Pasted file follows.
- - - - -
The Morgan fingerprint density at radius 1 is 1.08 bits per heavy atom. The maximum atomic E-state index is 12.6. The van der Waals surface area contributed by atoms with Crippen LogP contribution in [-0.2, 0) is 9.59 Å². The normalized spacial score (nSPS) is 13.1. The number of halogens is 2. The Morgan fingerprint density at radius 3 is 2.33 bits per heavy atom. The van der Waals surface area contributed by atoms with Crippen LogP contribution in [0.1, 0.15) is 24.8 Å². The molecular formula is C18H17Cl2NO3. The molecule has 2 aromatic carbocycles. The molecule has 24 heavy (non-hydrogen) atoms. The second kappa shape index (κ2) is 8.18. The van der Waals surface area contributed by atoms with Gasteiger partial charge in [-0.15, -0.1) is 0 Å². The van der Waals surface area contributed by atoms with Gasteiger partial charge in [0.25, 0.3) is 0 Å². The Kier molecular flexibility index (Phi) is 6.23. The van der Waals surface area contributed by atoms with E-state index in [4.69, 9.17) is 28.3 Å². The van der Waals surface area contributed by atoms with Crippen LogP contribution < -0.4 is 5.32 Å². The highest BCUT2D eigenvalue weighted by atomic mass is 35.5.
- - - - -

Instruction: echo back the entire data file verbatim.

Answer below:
The Morgan fingerprint density at radius 1 is 1.08 bits per heavy atom. The maximum atomic E-state index is 12.6. The van der Waals surface area contributed by atoms with Crippen LogP contribution in [-0.2, 0) is 9.59 Å². The normalized spacial score (nSPS) is 13.1. The number of halogens is 2. The Morgan fingerprint density at radius 3 is 2.33 bits per heavy atom. The van der Waals surface area contributed by atoms with Crippen LogP contribution in [0.1, 0.15) is 24.8 Å². The molecular formula is C18H17Cl2NO3. The molecule has 2 aromatic carbocycles. The molecule has 24 heavy (non-hydrogen) atoms. The second kappa shape index (κ2) is 8.18. The van der Waals surface area contributed by atoms with Gasteiger partial charge in [-0.15, -0.1) is 0 Å². The van der Waals surface area contributed by atoms with Gasteiger partial charge in [0.25, 0.3) is 0 Å². The Kier molecular flexibility index (Phi) is 6.23. The van der Waals surface area contributed by atoms with E-state index in [4.69, 9.17) is 28.3 Å². The van der Waals surface area contributed by atoms with Crippen LogP contribution < -0.4 is 5.32 Å². The highest BCUT2D eigenvalue weighted by atomic mass is 35.5.